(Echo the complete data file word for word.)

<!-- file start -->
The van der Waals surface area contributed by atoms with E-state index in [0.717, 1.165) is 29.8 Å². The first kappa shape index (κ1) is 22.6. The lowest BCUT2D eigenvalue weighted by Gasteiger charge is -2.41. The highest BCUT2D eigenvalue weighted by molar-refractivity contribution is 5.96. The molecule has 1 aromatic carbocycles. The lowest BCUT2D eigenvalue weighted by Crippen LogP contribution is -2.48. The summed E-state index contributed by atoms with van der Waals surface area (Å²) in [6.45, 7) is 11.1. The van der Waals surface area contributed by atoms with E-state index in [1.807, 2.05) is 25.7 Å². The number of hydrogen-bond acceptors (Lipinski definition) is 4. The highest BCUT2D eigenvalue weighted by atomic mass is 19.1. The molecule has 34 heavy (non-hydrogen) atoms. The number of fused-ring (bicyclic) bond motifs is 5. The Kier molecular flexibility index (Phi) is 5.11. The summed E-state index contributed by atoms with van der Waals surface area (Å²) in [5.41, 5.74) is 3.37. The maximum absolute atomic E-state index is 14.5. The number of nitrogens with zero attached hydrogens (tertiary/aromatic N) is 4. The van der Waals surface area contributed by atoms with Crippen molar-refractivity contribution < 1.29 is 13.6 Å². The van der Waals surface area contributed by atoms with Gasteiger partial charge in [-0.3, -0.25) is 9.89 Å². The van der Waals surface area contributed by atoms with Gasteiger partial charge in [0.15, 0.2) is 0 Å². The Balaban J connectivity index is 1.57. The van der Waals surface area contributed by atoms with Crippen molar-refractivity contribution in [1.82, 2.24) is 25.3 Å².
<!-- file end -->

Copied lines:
The van der Waals surface area contributed by atoms with E-state index in [0.717, 1.165) is 29.8 Å². The first kappa shape index (κ1) is 22.6. The lowest BCUT2D eigenvalue weighted by Gasteiger charge is -2.41. The highest BCUT2D eigenvalue weighted by molar-refractivity contribution is 5.96. The molecule has 1 aromatic carbocycles. The lowest BCUT2D eigenvalue weighted by Crippen LogP contribution is -2.48. The summed E-state index contributed by atoms with van der Waals surface area (Å²) in [6.45, 7) is 11.1. The van der Waals surface area contributed by atoms with E-state index in [1.807, 2.05) is 25.7 Å². The number of hydrogen-bond acceptors (Lipinski definition) is 4. The highest BCUT2D eigenvalue weighted by atomic mass is 19.1. The molecule has 34 heavy (non-hydrogen) atoms. The number of fused-ring (bicyclic) bond motifs is 5. The Kier molecular flexibility index (Phi) is 5.11. The summed E-state index contributed by atoms with van der Waals surface area (Å²) in [5.41, 5.74) is 3.37. The maximum absolute atomic E-state index is 14.5. The number of nitrogens with zero attached hydrogens (tertiary/aromatic N) is 4. The van der Waals surface area contributed by atoms with Crippen molar-refractivity contribution < 1.29 is 13.6 Å². The van der Waals surface area contributed by atoms with Gasteiger partial charge in [-0.3, -0.25) is 9.89 Å². The van der Waals surface area contributed by atoms with Gasteiger partial charge in [0.15, 0.2) is 0 Å². The Balaban J connectivity index is 1.57. The van der Waals surface area contributed by atoms with Crippen molar-refractivity contribution in [1.82, 2.24) is 25.3 Å².